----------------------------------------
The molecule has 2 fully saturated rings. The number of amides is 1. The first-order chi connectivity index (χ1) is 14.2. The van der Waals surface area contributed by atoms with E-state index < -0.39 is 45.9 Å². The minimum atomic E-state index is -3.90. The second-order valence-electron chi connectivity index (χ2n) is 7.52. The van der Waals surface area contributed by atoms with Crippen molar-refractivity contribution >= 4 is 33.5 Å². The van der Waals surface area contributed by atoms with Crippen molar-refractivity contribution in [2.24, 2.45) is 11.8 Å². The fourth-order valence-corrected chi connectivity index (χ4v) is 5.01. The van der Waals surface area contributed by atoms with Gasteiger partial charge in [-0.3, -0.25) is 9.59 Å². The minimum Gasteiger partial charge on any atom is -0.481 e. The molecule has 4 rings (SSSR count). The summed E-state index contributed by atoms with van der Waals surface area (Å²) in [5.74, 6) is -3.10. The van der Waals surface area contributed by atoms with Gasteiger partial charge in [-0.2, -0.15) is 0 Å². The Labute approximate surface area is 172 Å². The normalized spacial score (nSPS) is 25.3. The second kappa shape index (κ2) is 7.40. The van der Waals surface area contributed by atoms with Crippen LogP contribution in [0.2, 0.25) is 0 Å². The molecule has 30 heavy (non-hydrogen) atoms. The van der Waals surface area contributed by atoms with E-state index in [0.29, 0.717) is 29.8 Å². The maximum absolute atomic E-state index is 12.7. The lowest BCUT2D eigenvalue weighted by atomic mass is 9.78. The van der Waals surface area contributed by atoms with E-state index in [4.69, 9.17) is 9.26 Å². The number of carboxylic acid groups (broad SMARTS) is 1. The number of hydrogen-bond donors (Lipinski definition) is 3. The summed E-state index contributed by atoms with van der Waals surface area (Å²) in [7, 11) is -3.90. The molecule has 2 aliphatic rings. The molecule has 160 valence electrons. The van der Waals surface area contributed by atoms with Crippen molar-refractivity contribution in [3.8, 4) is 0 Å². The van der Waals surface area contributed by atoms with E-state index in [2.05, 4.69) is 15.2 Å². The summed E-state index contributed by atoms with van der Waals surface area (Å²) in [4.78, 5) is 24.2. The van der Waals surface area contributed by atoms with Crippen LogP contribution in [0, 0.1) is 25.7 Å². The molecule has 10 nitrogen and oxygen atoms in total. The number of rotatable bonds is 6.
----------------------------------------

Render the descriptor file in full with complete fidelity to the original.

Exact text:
The molecule has 2 fully saturated rings. The number of amides is 1. The first-order chi connectivity index (χ1) is 14.2. The van der Waals surface area contributed by atoms with E-state index < -0.39 is 45.9 Å². The minimum atomic E-state index is -3.90. The second-order valence-electron chi connectivity index (χ2n) is 7.52. The van der Waals surface area contributed by atoms with Crippen molar-refractivity contribution >= 4 is 33.5 Å². The van der Waals surface area contributed by atoms with Crippen molar-refractivity contribution in [2.24, 2.45) is 11.8 Å². The fourth-order valence-corrected chi connectivity index (χ4v) is 5.01. The van der Waals surface area contributed by atoms with Gasteiger partial charge in [-0.3, -0.25) is 9.59 Å². The minimum Gasteiger partial charge on any atom is -0.481 e. The molecule has 4 rings (SSSR count). The summed E-state index contributed by atoms with van der Waals surface area (Å²) in [5.74, 6) is -3.10. The van der Waals surface area contributed by atoms with Gasteiger partial charge in [-0.2, -0.15) is 0 Å². The Labute approximate surface area is 172 Å². The normalized spacial score (nSPS) is 25.3. The second kappa shape index (κ2) is 7.40. The van der Waals surface area contributed by atoms with Crippen LogP contribution in [0.2, 0.25) is 0 Å². The molecule has 30 heavy (non-hydrogen) atoms. The van der Waals surface area contributed by atoms with E-state index in [0.29, 0.717) is 29.8 Å². The maximum absolute atomic E-state index is 12.7. The lowest BCUT2D eigenvalue weighted by atomic mass is 9.78. The van der Waals surface area contributed by atoms with E-state index in [4.69, 9.17) is 9.26 Å². The number of carboxylic acid groups (broad SMARTS) is 1. The number of hydrogen-bond donors (Lipinski definition) is 3. The summed E-state index contributed by atoms with van der Waals surface area (Å²) in [7, 11) is -3.90. The molecule has 2 aliphatic rings. The molecule has 160 valence electrons. The van der Waals surface area contributed by atoms with Crippen molar-refractivity contribution in [3.8, 4) is 0 Å². The van der Waals surface area contributed by atoms with E-state index in [2.05, 4.69) is 15.2 Å². The summed E-state index contributed by atoms with van der Waals surface area (Å²) in [4.78, 5) is 24.2. The van der Waals surface area contributed by atoms with Crippen LogP contribution in [0, 0.1) is 25.7 Å². The molecule has 10 nitrogen and oxygen atoms in total. The number of rotatable bonds is 6.